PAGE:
Academy Governors and composers Michael Giacchino
(Up, Zootopia, Coco), Laura Karpman (two-time Emmy
nominee) and Charles Bernstein (Cujo, A Nightmare
on Elm Street) will curate an evening of historical
film scores conducted by Thomas Wilkins. Scores
like A. R. Rahman’s for Slumdog Millionaire, Tan
Dun’s for Crouching Tiger, Hidden Dragon, and
John Carpenter’s for Halloween will be featured.

The evening will close out with a suite from this
year’s Oscar-nominated soundtracks by Carter
Burwell (Three Billboards Outside Ebbing,
Missouri), Alexandre Desplat (The Shape
of Water), Jonny Greenwood (Phantom Thread),
Hans Zimmer (Dunkirk) and John Williams
(Star Wars: The Last Jedi).

During the 2018-19 season, 51-time Oscar
nominee Williams will also be the subject of
his own night at the Walt Disney Concert Hall,
“Celebrating John Williams,” with Dudamel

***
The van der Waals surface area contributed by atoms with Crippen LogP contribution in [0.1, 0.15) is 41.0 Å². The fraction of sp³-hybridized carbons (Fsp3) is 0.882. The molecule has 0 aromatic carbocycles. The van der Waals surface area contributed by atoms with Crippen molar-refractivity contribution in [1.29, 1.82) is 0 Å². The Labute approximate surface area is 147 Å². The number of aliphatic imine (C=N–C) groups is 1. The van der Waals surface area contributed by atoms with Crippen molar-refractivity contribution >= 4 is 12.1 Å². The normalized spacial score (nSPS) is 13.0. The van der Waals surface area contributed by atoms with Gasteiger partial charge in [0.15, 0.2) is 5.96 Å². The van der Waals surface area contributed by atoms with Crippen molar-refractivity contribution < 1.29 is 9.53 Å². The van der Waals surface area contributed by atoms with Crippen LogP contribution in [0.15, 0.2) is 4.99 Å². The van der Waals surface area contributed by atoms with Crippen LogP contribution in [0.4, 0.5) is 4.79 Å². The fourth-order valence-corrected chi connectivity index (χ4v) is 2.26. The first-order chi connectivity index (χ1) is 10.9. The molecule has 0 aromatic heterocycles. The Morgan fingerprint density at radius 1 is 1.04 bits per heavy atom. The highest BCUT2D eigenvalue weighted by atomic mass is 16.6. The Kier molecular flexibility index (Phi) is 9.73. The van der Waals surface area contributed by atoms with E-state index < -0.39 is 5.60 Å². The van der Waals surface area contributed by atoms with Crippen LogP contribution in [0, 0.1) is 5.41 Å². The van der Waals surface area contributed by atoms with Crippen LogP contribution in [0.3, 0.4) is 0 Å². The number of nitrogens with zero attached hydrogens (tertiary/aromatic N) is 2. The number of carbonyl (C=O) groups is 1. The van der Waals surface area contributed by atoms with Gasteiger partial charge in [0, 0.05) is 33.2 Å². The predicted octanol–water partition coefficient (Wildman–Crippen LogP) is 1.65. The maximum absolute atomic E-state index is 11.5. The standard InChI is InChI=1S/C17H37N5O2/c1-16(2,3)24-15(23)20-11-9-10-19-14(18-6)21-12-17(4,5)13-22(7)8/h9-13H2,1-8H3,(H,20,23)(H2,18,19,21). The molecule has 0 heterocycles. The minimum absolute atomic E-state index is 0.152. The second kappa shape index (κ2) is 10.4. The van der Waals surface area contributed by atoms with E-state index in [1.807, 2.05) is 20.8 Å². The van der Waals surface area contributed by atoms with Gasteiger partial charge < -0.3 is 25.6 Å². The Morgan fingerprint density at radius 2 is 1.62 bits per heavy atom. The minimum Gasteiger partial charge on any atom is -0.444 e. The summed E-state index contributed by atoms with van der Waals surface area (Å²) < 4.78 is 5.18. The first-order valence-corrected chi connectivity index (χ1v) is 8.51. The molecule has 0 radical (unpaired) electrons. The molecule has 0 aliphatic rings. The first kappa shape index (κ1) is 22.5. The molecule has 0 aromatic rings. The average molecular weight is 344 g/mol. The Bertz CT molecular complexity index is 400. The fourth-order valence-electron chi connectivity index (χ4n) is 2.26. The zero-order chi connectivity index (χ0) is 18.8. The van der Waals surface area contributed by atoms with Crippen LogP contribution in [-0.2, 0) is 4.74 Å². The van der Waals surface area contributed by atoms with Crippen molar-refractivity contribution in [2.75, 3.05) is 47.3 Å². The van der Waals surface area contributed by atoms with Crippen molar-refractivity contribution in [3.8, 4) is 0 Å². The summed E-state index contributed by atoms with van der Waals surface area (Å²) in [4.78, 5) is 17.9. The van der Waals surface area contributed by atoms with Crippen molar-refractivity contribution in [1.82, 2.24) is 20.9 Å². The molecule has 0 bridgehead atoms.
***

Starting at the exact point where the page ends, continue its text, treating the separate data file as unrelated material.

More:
conducting a tribute to the composer of
indelible scores for such films as Fiddler
on the Roof (1971), Jaws (1975), Star
Wars (1977), E.T. the Extra-Terrestrial (1982),
Schindler’s List (1993) and dozens more.
Montages from these films will screen as the
orchestra plays throughout the evening.

“We always talk about John Williams from the
perspective as one of the great film composers,
and I know that this is Gustavo’s position, and why
Gustavo wanted the John Williams program in the
Hall: John Williams is simply one of the great
composers [even outside of film],” says Smith.
“He’s probably had a more direct influence on
shaping the orchestral sound of two generations
of listeners than any other composer alive.”

Similarly, an evening-long program called “Stanley
Kubrick’s Sound Odyssey” will look at the music
Kubrick used in his film scores. “Famously, Kubrick
used an existing classical music repertoire as the
soundtracks to his films,” says Smith. “The
Academy has their fingerprints all over these
programs as well.”

The Phil’s centennial season will also feature
collaborations with MacArthur Fellow Yuval
Sharon, celebrated composer Christopher
Rountree and Benjamin Millepied’s L.A.
Dance Project, which will perform a dance
production to Prokofiev’s Romeo and Juliet.
Millepied, who is known in the film industry
for choreographing Black Swan (2010),